“After the Sabbath, early in the morning, Mary Magdalene and the other Mary went to look at Jesus’ tomb.” They brought spices to anoint Jesus’ body and wondered who would break the seal and roll back the stone. Mark clarifies that the “other Mary” was Mary the mother of James and adds Salome as an Easter witness. Luke adds Joanna and other women. Rev. Mary Magdalene, Pastor Mary, Pastor Joanna, and Sister Salome are our Easter witnesses, who become an entirely female ordination class, commissioned by Jesus to “go tell the brothers”
That same Easter day, Cleopas and another disciple walk home to Emmaus feeling heartsick about statehouse injustice, deeply dejected they encounter Jesus who comes to them as a stranger, they talk about the Scriptures and Jesus’ crucifixion, but it is only when the two extend hospitality, breaking bread together, the Risen Lord appears. (Luke 24) Easter is not over, there is room for your story of the Risen Christ. Years later, Acts 9 tells us how the Apostle Paul encountered the Risen Christ inside a blinding light along the Damascus road. Paul will write large parts of the New Testament, start churches all around the Mediterranean basin, and champion radical grace and inclusion. We do not even know the stories of how Andronicus and Junia experienced the risen Christ, but Paul names them as outstanding among the apostles. (Romans 16) John’s Gospel ends with an intriguing author’s note: “Jesus did many other miraculous signs that aren’t recorded in this scroll. If all of them were recorded, I imagine the world itself wouldn’t have enough room for the scrolls that would be written.” (John 21) I imagine if we took a few minutes to tell how we have seen the risen Christ, we would be here all day.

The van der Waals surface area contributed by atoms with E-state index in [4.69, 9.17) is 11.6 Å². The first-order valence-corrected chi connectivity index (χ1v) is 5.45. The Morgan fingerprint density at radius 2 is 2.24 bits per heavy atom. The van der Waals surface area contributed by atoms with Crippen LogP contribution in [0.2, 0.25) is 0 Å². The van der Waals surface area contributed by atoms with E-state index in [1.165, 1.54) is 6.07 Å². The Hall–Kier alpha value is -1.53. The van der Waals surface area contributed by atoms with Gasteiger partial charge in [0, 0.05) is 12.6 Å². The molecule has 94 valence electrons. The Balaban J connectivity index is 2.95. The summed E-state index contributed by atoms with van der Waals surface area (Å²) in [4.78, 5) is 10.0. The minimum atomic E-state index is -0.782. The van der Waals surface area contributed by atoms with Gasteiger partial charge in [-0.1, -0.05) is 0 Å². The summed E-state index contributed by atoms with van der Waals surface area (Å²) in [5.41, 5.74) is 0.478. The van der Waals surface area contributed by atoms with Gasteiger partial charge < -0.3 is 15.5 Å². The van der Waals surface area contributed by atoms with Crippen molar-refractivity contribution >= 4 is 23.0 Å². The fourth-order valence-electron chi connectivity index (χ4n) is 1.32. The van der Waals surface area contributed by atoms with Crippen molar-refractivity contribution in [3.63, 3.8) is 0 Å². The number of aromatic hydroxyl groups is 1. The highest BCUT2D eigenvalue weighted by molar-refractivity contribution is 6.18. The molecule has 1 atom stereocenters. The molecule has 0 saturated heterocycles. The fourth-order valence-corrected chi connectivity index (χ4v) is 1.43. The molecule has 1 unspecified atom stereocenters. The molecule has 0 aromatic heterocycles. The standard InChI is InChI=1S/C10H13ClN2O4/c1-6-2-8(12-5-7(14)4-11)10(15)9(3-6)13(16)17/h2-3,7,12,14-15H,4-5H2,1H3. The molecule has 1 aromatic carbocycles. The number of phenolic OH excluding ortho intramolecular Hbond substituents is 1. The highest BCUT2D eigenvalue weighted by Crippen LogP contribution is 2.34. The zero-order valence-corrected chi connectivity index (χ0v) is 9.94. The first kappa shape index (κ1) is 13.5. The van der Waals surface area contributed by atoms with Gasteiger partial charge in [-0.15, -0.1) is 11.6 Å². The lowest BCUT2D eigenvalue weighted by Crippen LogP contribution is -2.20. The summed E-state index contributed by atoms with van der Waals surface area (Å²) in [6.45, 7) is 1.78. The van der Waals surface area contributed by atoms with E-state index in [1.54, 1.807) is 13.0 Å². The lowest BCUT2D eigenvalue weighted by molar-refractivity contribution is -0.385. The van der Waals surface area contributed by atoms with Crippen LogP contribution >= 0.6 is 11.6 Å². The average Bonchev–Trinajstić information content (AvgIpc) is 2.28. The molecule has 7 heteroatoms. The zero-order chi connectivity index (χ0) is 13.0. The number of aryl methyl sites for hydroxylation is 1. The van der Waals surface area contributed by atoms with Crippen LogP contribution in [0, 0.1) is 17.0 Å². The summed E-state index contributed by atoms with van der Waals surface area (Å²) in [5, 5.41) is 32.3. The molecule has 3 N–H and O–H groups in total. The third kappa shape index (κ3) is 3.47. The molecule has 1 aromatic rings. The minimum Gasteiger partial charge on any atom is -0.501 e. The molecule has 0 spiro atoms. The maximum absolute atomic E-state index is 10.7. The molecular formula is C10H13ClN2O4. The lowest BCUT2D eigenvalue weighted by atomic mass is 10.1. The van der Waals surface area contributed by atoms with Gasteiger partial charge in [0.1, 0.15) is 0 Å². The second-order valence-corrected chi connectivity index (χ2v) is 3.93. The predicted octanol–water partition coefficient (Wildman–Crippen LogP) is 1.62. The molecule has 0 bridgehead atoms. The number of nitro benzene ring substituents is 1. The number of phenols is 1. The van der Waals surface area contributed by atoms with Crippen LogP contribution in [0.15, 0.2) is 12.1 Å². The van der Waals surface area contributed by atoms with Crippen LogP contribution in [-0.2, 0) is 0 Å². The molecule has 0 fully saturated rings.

Hear Easter’s Good News: “Do not be afraid, for I know that you are looking for Jesus, who was crucified. Christ is not here; Christ has risen, just as Jesus said. Come and see the place where Jesus lay. Then go quickly and tell the disciples: ‘Christ has risen from the dead and is going ahead of you into Galilee. There you will see Christ.” Christ is not just here with us, Christ is risen and going on ahead of us.
In some ways maybe it is easier to follow a Christ who has nothing to say to our world today- to a faith bound up in ancient stories. Hear the Good News, Christ is not locked up inside the Bible: Christ is with us, Christ is in us, Christ gives us voice, and Christ is way ahead of us. The Risen Christ leads us from death into life, from injustice into wholeness, from alienation into unity, from fear into empowerment, from disillusionment into hope.